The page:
“Kaden, how do you feel?”
“You feeling good, Maryn?”
Rebecca Meyer-Larson was checking on her team a few minutes before Friday’s Class 2A state speech competition began at Apple Valley High School. The Moorhead coach knew the hay was in the barn after months of hard work, and she also knew the final day of the season held high expectations.
There are 13 categories in speech, ranging from Creative Expression to Extemporaneous Speaking to Storytelling to Original Oratory. Last year Moorhead went home with a state championship in one category (Izzy Larson and Devon Solwold in Duo Interpretation) and won enough second- through eighth-place medals to share the 2016 team championship with Eagan.
A few days before Friday’s event, Meyer-Larson talked to me about speech and what makes it different from other MSHSL activities.
“It’s not like wrestling, it’s not about getting a pin, it’s not about getting faster,” she said. “It’s so subjective. All you can control is how much you can control; sleep, preparations.”
This is Meyer-Larson’s 25th year as the Spuds coach. (She is on the right in this photo.) In her first year, the team consisted of five students. This year there are 74; 28 of them qualified for state via the Section 8 tournament.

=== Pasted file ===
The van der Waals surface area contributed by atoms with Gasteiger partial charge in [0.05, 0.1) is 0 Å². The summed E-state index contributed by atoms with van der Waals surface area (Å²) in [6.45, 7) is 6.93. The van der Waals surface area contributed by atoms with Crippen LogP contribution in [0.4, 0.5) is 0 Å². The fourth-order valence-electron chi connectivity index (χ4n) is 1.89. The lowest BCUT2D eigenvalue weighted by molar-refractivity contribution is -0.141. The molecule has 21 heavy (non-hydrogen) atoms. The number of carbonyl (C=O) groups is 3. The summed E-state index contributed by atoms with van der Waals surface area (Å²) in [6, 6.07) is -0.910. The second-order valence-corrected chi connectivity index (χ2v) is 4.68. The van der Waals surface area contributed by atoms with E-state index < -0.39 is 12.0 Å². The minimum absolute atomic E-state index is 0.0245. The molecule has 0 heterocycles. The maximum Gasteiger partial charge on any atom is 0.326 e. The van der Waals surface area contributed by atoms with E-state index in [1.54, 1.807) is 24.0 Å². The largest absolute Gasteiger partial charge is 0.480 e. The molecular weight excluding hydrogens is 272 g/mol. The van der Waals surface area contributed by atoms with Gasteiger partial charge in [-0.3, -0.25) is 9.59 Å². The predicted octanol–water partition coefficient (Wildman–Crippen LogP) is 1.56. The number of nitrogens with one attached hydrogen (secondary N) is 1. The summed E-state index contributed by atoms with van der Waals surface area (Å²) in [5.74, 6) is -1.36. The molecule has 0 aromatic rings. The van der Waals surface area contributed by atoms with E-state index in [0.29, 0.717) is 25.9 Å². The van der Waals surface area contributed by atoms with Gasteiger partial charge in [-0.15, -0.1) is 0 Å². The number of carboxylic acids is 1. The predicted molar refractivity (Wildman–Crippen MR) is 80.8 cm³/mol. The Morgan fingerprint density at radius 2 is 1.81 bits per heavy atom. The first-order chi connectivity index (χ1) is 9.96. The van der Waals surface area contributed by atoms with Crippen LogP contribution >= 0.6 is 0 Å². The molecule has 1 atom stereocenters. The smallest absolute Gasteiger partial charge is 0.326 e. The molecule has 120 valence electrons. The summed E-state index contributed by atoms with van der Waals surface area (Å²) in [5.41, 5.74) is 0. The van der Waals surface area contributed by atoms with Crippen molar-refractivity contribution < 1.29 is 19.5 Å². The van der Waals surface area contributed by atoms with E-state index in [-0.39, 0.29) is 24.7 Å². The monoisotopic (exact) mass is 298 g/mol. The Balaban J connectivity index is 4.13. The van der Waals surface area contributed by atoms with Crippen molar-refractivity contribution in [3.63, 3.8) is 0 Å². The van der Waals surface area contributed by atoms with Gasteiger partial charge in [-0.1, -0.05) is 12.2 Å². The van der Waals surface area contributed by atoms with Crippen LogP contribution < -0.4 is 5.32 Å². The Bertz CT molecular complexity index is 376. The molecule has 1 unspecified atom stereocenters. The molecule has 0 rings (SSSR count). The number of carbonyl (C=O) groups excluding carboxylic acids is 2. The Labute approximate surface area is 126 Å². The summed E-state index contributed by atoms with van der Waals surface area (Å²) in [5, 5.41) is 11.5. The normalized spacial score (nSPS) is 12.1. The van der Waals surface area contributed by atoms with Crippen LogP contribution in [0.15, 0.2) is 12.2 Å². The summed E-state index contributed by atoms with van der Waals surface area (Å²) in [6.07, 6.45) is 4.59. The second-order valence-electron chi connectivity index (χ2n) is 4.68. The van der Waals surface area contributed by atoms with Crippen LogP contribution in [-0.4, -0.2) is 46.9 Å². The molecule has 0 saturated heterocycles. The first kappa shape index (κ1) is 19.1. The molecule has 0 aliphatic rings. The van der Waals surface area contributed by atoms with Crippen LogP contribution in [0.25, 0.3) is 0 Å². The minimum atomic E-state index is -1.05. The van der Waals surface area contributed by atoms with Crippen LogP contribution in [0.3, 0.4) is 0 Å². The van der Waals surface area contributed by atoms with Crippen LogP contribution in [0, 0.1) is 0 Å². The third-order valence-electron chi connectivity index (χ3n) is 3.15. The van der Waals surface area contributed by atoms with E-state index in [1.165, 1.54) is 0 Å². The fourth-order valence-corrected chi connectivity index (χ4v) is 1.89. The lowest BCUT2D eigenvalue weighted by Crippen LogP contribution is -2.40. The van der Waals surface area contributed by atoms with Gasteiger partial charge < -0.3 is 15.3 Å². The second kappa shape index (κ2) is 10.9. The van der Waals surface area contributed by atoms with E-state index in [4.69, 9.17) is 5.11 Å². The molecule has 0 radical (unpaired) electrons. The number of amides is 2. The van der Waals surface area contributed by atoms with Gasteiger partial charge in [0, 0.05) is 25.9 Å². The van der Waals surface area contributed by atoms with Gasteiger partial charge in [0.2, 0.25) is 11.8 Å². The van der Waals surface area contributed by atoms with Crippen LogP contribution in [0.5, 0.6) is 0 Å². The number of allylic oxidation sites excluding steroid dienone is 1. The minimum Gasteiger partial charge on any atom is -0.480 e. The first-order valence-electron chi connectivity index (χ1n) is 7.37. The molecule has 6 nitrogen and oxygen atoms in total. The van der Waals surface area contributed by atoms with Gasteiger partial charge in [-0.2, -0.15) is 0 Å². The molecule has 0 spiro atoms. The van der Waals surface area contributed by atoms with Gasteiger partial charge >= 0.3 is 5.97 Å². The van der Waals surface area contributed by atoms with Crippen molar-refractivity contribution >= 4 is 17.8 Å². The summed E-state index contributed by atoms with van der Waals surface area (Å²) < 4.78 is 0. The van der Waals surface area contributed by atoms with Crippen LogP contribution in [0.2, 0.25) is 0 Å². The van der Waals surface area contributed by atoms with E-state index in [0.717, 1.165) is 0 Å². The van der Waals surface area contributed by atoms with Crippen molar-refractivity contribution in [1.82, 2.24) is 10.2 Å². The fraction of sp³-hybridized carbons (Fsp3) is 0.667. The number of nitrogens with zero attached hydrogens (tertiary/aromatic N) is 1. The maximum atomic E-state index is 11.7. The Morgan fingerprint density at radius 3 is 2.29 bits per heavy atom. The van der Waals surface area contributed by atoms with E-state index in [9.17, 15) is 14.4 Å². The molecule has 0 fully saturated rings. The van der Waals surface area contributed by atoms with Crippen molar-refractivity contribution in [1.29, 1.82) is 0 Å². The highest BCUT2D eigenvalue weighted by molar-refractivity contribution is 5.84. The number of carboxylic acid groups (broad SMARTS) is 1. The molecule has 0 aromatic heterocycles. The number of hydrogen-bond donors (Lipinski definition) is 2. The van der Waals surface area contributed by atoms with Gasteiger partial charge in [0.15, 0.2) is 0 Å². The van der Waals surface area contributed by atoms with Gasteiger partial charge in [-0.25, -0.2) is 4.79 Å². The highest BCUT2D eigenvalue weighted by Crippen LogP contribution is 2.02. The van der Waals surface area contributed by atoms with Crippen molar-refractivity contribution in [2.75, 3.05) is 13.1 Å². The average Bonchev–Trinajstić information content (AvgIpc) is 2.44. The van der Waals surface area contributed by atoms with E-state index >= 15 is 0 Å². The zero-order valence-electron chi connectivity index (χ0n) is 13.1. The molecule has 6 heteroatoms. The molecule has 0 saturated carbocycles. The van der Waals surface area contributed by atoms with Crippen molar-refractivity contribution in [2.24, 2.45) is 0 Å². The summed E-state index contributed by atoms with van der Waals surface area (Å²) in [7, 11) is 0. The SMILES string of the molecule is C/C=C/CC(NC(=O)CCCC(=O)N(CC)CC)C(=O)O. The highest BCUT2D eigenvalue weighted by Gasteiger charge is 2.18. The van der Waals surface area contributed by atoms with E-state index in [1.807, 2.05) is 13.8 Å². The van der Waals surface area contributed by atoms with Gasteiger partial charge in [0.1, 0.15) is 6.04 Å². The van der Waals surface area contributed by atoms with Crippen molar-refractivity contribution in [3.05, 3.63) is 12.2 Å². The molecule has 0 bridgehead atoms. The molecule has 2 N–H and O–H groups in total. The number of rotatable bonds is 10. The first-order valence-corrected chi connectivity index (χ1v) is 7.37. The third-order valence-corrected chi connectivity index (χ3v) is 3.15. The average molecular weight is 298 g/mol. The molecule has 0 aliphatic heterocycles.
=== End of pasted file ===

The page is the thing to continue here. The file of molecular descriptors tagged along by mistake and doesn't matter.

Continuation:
“We always start with, ‘Who do you want to be later in life? What kind of person do you want to become?’ ” she said. “I’m biased of course, but I think this activity is the best at preparing these kids for the future. I’m amazed by their intelligence, their drive, their desire to do good and be good.”
As the Spuds knew, there were no guarantees Friday. Izzy Larson (the coach’s daughter) and Solwold were back to defend their Duo Interpretation title. That category has been a Spud specialty, with Matthew Wisenden and Jordan Hartjen winning state in 2014. Could Izzy and Devon make it three Moorhead Duo Interp titles in four years?
State speech is a torrent of cross-current performance streams. Classrooms are the competition sites, with speakers, judges, room managers, coaches and fans studying maps of the school to find the room and speaker(s) they want to see. In the first three rounds, six speakers are in each room and their lineups change during those rounds so different judges can see them. Following the first three rounds, the top eight in each category advance to the championship round, with each category viewed by five judges.